Annika Johanson ’12: Helping Children and Families Overcome Life’s Biggest Challenges

Posted on October 6th, 2014 by

Annika Johanson works with a patient at Children’s Hospital.

Annika Johanson works with a patient at Children’s Hospital.

When children suffer from medical conditions that require hospitalization, it can be a challenging and emotional time for the child and the child’s family. It’s the kind of environment Gustavus alumna Annika Johnason ’12 witnesses every day.

Johanson is a Child Life Specialist for both Children’s Hospitals and Clinics of Minnesota, and Gillette Children’s Specialty Healthcare. She is charged with helping children and their families overcome life’s most challenging events.

Child life specialists promote effective coping through play, preparation, education, and self-expression activities. They provide emotional support for families, and encourage optimum development of children facing a broad range of challenging experiences. They provide information, support, and guidance to parents, siblings and other family members. They also play a vital role in educating caregivers, administrators, and the general public about the needs of children under stress.

“One of things we do is help explain upcoming hospital procedures or new diagnoses to kids in a way that they can understand,” Johanson said. “Oftentimes I try to engage younger kids in medical play to ease their fears about medical equipment. Some of the procedures kids have to go through can be confusing or traumatic, and step-by-step preparation can help them cope a lot better.”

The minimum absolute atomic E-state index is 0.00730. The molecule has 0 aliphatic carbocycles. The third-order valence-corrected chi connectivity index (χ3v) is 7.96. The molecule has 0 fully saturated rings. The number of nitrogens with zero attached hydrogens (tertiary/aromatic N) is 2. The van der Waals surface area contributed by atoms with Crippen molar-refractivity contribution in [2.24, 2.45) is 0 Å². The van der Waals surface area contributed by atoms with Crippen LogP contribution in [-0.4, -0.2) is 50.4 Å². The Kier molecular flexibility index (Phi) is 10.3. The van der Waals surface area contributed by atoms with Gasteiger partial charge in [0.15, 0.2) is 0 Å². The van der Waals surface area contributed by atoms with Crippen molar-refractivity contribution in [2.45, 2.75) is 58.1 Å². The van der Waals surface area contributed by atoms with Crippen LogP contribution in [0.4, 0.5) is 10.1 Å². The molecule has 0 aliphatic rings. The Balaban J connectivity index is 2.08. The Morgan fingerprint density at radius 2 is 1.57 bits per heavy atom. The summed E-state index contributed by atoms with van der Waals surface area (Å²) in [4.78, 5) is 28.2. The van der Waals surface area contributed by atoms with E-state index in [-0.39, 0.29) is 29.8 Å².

Johanson says that it is also her responsibility to offer a distraction for kids who are facing an upcoming medical procedure. Through art and play, she aims to normalize the hospital setting and ease kids’ fears while they are at the hospital. While it’s not unusual for Johanson to witness families struggle through feelings of sadness, fear, and hopelessness, she recognizes the importance of her job.

Johanson at Machu Picchu in Peru.

Johanson at Machu Picchu in Peru.

“I get to see firsthand the difference my line of work makes in the lives of these patients and families and I get to be a part of their medical journey, no matter how big or small it might be,” Johanson said. “When explaining something to a child, I love seeing the light bulb of understanding click. The incredible resiliency and courage so many patients and their families find in the midst of hardship is inspiring to me and I am honored to be a part of it.”

Johanson majored in psychology at Gustavus and then went on to complete a 600-hour child life internship at East Tennessee Children’s Hospital in Knoxville. She enjoyed her experience in the psychology department, but also acknowledges how the liberal arts education that she received is benefitting her today.